Former University of Oregon offensive lineman Doug Brenner is suing the school, former head football coach Willie Taggart, former strength and conditioning coach Irele Oderinde and the NCAA for negligence to the tune of $11.5 million, according to The Oregonian.
At issue is a nasty condition called rhabdomyolysis.
Typing “define rhabdomyolysis” into Google yields “the destruction of muscle cells, especially in horses.” It comes from the Greek “rhabdo” (rod), “myo” (muscle), and “lysis” (destruction, as also seen in “hydrolysis”, “paralysis” and plenty of other such words.)
The condition is caused in humans by excessive workouts, where muscle cells are torn apart to the point where muscle fibers get into the bloodstream and make their way to the kidneys.
Trouble is, the kidneys weren’t made to handle this, so it can lead to renal failure and even, in rare cases, death.
Brenner and Ducks teammates Sam Poutasi and Cam McCormick were hospitalized in January 2017 after the team’s workouts, and all three ended up with the same diagnosis, The Oregonian reported.
The workouts that caused the rhabdomyolysis in the three players happened after Taggart was named head coach, the report said.
The lawsuit describes Taggart’s insistence on creating “military-style” workouts, with “up to an hour of continuous push-ups and up-downs.”
Whenever someone made a mistake, the workout turned into “let’s take it from the top” and went on for far longer than the intended duration of the exercises, according to the lawsuit.
Furthermore, and this is where the case for negligence gets a lot stronger, “The drills were done in unison, and whenever a player faltered, vomited, or fainted, his teammates were immediately punished with additional repetitions.”
That quote is from lawyer Mark McDougal, whose statement continued, “A key goal of this lawsuit is to force the NCAA to ban these kinds of punishing, abusive workouts. These workouts are contrary to NCAA guidelines for protecting players from injury and death. The NCAA needs to enact and enforce regulations that outlaw these practices.”
Still, the military does put recruits through grueling workouts all day long in basic training, and their recruits aren’t regularly hospitalized with their kidneys gummed up with muscle tissue, so there must be something more to the problem.
The missing link is found in the fact that rhabdomyolysis can be prevented if the kidneys have enough water to flush out the excess protein.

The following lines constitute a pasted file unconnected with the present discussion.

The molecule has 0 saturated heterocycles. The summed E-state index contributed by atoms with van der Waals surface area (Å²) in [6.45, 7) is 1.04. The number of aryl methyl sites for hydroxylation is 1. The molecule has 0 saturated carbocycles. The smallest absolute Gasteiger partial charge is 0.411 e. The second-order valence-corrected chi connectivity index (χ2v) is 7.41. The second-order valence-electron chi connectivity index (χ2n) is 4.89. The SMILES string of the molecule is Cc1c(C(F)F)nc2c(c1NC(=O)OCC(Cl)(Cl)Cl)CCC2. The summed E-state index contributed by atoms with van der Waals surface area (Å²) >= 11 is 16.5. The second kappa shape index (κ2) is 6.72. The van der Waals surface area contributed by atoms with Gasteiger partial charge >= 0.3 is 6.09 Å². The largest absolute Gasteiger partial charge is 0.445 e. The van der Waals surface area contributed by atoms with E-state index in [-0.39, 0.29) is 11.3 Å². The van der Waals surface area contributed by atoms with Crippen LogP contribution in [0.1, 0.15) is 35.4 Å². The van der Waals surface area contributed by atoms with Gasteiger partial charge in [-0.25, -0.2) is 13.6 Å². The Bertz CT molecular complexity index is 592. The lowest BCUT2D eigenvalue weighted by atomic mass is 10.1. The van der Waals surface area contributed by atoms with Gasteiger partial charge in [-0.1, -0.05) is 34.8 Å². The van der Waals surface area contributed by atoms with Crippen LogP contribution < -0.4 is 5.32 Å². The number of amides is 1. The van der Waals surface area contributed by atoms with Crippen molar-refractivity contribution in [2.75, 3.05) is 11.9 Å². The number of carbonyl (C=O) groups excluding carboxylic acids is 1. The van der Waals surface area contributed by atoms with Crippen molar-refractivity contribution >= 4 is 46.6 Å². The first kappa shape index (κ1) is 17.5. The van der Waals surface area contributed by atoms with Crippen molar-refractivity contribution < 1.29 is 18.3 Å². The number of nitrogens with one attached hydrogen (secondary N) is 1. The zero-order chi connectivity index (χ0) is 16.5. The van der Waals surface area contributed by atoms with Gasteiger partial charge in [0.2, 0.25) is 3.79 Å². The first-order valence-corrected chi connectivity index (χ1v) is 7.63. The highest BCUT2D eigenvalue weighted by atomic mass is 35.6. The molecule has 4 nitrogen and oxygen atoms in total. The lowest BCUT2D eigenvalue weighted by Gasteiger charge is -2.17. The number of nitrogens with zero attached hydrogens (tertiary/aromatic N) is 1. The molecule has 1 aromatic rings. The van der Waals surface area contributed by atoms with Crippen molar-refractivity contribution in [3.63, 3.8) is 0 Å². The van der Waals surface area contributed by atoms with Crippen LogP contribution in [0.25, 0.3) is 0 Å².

Brenner’s lawsuit contends that sufficient water wasn’t made available to the players, or if it was available in theory to comply with the rules governing player safety, the players themselves weren’t allowed to stop and drink it.
The lawsuit suggests the football and strength coaches were either reckless or staggeringly ignorant of the basic tenets of sports medicine.
“Taggart and Oderinde knew of the type of severe consequences that could result from the exercise drill and knowingly conducted the exercise drill with conscious disregard to the detrimental health consequences for the students,” the suit claims. “Alternatively, if defendant Oderinde was not aware of the consequences of the exercise drills, he was wholly incompetent to have been hired to perform a job as a strength and conditioning coach for a college football team.”
Taggart left Oregon in 2017 to coach at Florida State; he brought Oderinde with him to Tallahassee.
The lawsuit also named the NCAA as a co-defendant, saying the governing body failed to enforce its own rules and created an environment where players were at needless risk.
According to the suit, Taggart and Oderinde “knew or had reason to know, or knew and did not care that the football players would be at their weakest condition following the winter break transition period. Because the NCAA did not enforce such guidelines, the coaching defendants did not care that the workout violated NCAA guidelines for protecting student athletes from severe over-exertion injuries such as death and rhabdomyolysis. The workouts took place every morning on four consecutive days.”
“Had reason to know” is key here, because even if two men who are supposed to know how to train and coach athletes somehow completely failed to understand what was required of them, their job title and description voids that as a defense against negligence.
And while it was after the fact for this lawsuit, the chief medical officer for the NCAA, Brian Hainline, did in 2018 issue guidelines explicitly designed to prevent rhabdomyolysis.
The University of Oregon issued a statement in response to the suit, or perhaps more accurately issued a non-statement.
“The well-being and safety of our students are our top priorities at the University of Oregon. We have been advised of the litigation filed today but have not been served a copy of the complaint, at which point we will respond appropriately in the court proceedings. In light of the pending litigation, we don’t have any additional comment at this time.”
Brenner’s $11.5 million suit seeks damages for “severe injuries, some of which are permanent, permanent renal injury, a shortening of his life span by upwards of 10 years, increased susceptibility of kidney failure, kidney disease, and death, severe physical and emotional pain, (and premature death) and an impaired opportunity to play football in college and thereafter.”
In addition to the medical damages, Brenner is also hoping to do good for those who come after him in playing college football.
“Nothing would make me happier than to have this case save other football players from serious injury,” he said, according to The Oregonian.
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